that's a great idea, although 18 bike quick releases is out of my price range...maybe i could make them... but anyways, I've experienced a lot of striped threads on nuts in my life, but have never had a threaded rod snap on me, so i went with this. You don't have to use grade 8.
no..if you had this in you dorm room..i wouldve taken it for myself =P<br/>
also grade 8 nuts will make it stronger. If i use grade 5 rods and nuts, the nuts will be the weakest link, they will always strip out before the rod. Using grade 8 nuts will give a slight increase in strength but will strip the rod when too tight. I'm tightening these things down a lot.
I love this idea. This summer I'm going to try this for sure! Just 1 question: How long do you thing the sandpaper washers hold until you need to replace then. Thanks
I think they will last very long, If you only adjust the thing into a different shape maybe twice a year, I don't see why it wouldn't last a lifetime. I'm more worried about the washers sanding down the wood so much that the cracks touch and the washers are just inside the wood with no friction.
Perhaps you could use soft washers, and use the nuts to 'squeeze' the construct in place when the desired position is achieved? Should last longer. ;P
you mean rubber washers? That might work but idk if it would hold as much weight as these sandpaper washers. Friction is critical if you're going to be sitting on it. are rubber washers expensive? humm idk...
Well, I tried it in the past with my DnT(Aka Workshop period) project, and I cracked the 2 'main' wood (Resembles White Oak visually, forgot the actual species) itself (The wood was slightly thinner than the ones you used) while testing for the structure. Worthless experiment yes, since I had to use a clamp to actually gather enough force to break it, but the wood was free. :P So yes, Rubber washers take quite some punishment.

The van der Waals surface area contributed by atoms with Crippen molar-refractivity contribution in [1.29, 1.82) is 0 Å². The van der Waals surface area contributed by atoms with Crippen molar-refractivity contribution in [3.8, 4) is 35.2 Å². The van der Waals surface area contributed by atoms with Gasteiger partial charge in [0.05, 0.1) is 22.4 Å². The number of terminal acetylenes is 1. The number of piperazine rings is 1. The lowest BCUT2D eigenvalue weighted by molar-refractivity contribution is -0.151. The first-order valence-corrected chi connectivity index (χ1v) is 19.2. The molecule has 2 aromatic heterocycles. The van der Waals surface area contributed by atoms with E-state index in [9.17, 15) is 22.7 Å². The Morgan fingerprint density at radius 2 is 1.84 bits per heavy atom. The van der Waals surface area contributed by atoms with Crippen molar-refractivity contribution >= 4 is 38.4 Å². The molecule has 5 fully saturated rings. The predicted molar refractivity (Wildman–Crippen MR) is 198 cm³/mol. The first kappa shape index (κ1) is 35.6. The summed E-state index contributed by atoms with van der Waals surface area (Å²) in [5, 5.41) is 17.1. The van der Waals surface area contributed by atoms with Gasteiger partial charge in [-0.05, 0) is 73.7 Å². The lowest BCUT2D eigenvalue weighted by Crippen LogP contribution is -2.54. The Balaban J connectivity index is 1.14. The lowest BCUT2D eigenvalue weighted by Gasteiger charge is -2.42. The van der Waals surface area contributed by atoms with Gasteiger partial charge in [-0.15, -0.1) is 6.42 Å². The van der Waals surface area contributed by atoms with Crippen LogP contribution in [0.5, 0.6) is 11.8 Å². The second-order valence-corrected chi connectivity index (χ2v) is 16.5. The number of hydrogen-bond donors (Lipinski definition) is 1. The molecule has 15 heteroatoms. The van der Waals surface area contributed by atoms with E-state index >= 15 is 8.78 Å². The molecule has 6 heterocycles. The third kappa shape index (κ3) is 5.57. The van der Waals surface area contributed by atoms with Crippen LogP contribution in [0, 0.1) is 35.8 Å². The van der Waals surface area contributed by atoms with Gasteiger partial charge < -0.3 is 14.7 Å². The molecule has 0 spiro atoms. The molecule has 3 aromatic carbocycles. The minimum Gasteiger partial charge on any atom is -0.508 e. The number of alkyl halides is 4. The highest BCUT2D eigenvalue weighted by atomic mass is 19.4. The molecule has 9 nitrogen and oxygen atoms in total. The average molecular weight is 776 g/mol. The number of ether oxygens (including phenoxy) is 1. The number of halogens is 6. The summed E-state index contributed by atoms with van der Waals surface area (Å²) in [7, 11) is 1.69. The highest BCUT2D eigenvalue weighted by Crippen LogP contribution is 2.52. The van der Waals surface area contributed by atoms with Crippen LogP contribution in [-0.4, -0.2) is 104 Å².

the "hex" has 8 sides...
I'm still surprised no ones called me out on the toddler-sized mini bar...
well maybe it's just an ironic nickname...
Should be an octagon. ;P
Fantastic result. What color stain is that?
black walnut danish oil. I wish it was easier to buy pure black wood stain... I was gonna cover it in poly too but i felt lazy nearing the end there.
will this work with your cardboard lumber? and how do i keep the cardboard from rotting outside?
It might if you use 100 or so overlapping 2" strips of cardboard (instead of 8 wood sections coming together like I do) do not laminate the cardboard together, it will not be strong enough for this design. This design takes cheap studs to their limits. You could make the cardboard somewhat weatherproof by drenching it in clear polyurethane.
how much does it cost for all the materials? ..and of course i get to use your new shop smith :D
About $3.50. More than you can afford.
f you mofo lol
what evaaaa. I guess it cost about $40-50 for all the materials at the store.
Very impressive and interesting project, I am thinking of making one soon. How much does it weigh?
I would say 35-45 lbs. It's heavy.
It looks heavier than that. Nice work theRIAA
fantastic 'ible, nothing tickles my fancy more than modular furniture, definately gonna try this one. one observation though... if one were to create a ring of drilled holes of equal size around each pivot on the outer row of wood sections and then use some sort of pin to hold the desired position, the problem of the limited lifespan of the washers would be eliminated, not to mention eliminating all of that nasty friction caused by the sand paper. wada' ya think? keep up the great work, cheers :)
...how would you adjust it? would there be one pin for each section or 7 pins (replacing the washers) Keep in mind the wood may crack if the pin is small. My 7 washers provide thousands of pounds of friction distributed evenly over 14 1 1/4" circles I was thinking of using something like those plastic stars (with about 100 rays) that interlock that you see on a lot of cheap adjustable things, but I couldn't find them as a metal washer online, so I made these.